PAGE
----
In fact, we observed that "I am a foodie" is as proud a boast as "Civis Romanus sum": what they both mean is "I am a winner."
Well, it's 2012, and Mr. Poole naturally doesn't want to call attention to the fact that we anticipated most of his arguments in 1984. Which would be fair enough, except that we missed something crucial - the ethical strand of foodism. Mr. Poole thinks this is insincere, and dismisses the organic movement, campaigns for sustainable agriculture and fisheries, locavorism, animal welfare concerns - the whole ethical package.
The terrible Ethiopian famine that began in 1983 was finally noticed at around the time of the 1984 launch of the Foodie Handbook (and led to the launch of Band Aid the next year). Some felt it was obscene to tease the overfed, and objected to the book - though few of the pop-star righteous ever learned the lesson taught by Nobel Prize economist Amartya Sen, that "there has never been a famine in a functioning multiparty democracy."
The Ethiopian tragedy, anyway, did not lead directly to foodies reexamining their relationship to the environment. The Handbook had recognised the "Whole-foodier than thou" type, but didn't appreciate the dawning significance of those positive developments associated with words such as "organic," "free-range," "local" and "sustainable." Mr Poole concurs that there's no possible reason for refusing to eat organic food or for opposing sustainable agriculture, but insists it all boils down to "so-called ethical consumerism," and that "simply shopping differently is not going to be the answer." He even seems to think consumer boycotts don't work. What about those UK supermarkets that no longer sell battery eggs or chickens?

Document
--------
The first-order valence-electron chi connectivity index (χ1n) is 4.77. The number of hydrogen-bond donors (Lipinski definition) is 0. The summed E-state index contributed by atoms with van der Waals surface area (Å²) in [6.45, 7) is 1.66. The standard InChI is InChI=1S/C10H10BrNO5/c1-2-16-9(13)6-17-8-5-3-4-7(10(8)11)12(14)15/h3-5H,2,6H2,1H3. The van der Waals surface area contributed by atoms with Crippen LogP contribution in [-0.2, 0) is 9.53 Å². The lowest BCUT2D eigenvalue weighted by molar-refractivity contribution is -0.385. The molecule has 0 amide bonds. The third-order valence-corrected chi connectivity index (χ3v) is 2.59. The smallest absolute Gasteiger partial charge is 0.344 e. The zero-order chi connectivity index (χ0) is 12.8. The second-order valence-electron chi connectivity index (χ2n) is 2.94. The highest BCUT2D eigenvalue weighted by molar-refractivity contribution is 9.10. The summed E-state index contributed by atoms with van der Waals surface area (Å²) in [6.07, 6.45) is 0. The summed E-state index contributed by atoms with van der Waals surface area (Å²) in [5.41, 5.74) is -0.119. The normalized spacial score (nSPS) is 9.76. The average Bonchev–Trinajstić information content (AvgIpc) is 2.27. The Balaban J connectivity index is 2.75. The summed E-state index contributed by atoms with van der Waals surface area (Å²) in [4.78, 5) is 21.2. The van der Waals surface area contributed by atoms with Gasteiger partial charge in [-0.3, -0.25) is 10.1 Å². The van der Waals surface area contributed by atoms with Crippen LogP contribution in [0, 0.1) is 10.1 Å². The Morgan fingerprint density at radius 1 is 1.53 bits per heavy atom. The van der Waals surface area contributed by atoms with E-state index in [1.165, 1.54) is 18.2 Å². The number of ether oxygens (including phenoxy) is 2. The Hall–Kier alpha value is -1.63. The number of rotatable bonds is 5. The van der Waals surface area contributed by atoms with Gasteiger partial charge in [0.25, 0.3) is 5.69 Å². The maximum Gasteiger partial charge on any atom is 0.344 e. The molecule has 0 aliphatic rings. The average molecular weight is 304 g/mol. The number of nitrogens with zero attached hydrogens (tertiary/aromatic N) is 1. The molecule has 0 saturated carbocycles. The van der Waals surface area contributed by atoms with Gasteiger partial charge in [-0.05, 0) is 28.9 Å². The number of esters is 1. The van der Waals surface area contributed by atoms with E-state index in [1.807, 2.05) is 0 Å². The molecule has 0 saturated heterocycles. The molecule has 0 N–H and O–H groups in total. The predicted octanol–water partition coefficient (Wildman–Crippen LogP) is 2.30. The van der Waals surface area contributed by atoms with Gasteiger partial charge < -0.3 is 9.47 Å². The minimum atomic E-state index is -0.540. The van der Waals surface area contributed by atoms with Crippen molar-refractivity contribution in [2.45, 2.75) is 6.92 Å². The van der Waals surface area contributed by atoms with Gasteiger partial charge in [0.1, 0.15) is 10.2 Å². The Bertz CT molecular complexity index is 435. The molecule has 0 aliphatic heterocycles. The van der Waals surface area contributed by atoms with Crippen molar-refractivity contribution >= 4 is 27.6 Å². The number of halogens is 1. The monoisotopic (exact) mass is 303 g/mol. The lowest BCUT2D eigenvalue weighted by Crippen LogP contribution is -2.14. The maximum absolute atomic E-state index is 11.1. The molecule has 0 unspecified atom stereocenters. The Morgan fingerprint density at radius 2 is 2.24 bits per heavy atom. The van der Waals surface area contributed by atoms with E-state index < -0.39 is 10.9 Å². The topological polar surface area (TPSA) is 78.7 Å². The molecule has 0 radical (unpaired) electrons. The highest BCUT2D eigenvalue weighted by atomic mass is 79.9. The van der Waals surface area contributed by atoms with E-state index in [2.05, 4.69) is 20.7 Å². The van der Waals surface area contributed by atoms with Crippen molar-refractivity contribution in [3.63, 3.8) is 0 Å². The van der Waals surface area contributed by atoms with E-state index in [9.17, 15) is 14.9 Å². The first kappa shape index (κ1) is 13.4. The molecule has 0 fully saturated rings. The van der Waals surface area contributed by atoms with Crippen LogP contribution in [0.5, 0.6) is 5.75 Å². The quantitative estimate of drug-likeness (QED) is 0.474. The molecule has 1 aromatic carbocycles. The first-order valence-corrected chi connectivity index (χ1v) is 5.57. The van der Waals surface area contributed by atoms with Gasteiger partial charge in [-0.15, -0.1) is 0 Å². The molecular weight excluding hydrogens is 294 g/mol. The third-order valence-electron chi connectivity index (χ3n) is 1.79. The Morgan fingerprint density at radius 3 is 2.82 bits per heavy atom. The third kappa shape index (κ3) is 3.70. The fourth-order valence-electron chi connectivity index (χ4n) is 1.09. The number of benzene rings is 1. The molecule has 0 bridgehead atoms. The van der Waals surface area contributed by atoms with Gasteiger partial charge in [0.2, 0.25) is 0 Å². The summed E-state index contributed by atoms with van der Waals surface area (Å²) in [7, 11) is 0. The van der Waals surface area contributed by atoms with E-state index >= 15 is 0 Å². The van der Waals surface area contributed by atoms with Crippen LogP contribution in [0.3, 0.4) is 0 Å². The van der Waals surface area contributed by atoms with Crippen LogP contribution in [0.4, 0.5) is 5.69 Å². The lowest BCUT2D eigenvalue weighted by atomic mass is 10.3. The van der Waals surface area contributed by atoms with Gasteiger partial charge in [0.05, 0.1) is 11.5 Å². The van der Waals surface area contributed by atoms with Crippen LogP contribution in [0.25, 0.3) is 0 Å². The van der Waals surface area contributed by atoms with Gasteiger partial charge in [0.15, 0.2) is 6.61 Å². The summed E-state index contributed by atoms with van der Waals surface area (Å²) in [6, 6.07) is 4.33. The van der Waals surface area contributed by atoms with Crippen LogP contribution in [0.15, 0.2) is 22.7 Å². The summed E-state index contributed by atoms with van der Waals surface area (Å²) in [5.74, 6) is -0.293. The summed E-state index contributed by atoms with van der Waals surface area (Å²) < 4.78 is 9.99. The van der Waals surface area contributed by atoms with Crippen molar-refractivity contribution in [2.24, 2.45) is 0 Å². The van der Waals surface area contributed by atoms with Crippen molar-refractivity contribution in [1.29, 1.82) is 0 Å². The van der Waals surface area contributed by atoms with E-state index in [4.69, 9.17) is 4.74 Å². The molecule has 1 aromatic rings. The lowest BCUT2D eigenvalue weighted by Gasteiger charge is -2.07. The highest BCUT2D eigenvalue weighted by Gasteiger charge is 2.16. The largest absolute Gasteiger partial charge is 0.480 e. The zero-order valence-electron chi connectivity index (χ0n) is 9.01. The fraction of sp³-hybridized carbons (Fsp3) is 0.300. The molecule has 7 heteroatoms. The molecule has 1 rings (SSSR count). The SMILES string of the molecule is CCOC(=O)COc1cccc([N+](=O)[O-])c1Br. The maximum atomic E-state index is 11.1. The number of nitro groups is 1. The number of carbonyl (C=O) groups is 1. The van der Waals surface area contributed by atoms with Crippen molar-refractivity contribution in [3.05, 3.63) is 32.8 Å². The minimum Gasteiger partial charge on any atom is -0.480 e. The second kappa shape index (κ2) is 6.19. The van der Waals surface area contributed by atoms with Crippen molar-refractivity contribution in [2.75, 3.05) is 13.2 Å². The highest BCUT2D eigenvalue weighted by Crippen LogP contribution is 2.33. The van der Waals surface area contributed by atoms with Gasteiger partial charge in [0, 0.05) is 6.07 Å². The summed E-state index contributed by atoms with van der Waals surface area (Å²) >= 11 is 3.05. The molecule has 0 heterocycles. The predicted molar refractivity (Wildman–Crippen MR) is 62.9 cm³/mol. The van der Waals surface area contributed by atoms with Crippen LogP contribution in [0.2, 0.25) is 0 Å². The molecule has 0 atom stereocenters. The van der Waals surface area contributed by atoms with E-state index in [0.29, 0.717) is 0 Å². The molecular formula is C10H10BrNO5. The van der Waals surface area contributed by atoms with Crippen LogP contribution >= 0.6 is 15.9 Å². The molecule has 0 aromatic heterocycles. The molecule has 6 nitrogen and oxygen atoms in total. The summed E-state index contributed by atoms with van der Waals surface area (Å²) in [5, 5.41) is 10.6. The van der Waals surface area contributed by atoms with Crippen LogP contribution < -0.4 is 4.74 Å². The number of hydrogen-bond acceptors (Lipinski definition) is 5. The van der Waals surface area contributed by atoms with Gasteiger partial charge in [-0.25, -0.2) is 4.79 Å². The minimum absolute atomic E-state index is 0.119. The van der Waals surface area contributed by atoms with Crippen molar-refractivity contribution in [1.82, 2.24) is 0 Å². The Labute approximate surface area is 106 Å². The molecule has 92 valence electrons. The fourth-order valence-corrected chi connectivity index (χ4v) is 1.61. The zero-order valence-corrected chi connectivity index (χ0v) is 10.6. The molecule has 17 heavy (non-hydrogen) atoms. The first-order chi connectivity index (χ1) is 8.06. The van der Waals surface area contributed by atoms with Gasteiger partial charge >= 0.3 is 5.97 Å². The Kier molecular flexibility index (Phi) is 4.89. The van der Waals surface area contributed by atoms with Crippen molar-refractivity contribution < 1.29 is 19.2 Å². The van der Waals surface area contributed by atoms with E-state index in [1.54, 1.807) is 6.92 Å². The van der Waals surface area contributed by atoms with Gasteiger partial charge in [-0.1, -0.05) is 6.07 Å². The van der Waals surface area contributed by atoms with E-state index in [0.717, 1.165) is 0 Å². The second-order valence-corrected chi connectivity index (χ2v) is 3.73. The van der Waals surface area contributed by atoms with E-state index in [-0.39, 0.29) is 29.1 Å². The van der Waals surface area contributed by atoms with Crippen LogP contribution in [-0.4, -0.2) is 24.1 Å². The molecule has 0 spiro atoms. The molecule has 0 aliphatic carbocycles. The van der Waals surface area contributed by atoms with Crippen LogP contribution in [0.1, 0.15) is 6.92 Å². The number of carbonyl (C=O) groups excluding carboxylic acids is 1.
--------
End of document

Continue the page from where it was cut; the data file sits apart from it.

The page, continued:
Thanks to the foodie vanguard, most of us are now aware of endangered fish stocks, environmental damage caused by food production, our carbon footprints, the obesity epidemic - and who wouldn't prefer to eat in a "sustainable" restaurant if given the option? We have to hope that foodies will eventually make us realists, like the French and Italians, willing to pay a higher percentage of our disposable income for our food.
Mr Poole is a million food-miles away from identifying the real problem: our insatiable appetite for cheaply priced food. Poor crops this year mean world food prices are rising. But our food is not really cheap anyway - not if you include the externalities, such as the cost of cleaning up after industrial farming, and the cost to the NHS of our poor diet. At the moment these costs might seem to be paid from a different pocket; but it's the same pair of trousers.
It's to their great credit that most foodies appreciate this, and care about it. They are not egregiously extravagant, but realistic about how much they pay for their food. Maybe it's unfashionable to say so, but foodism is good for us and for the planet.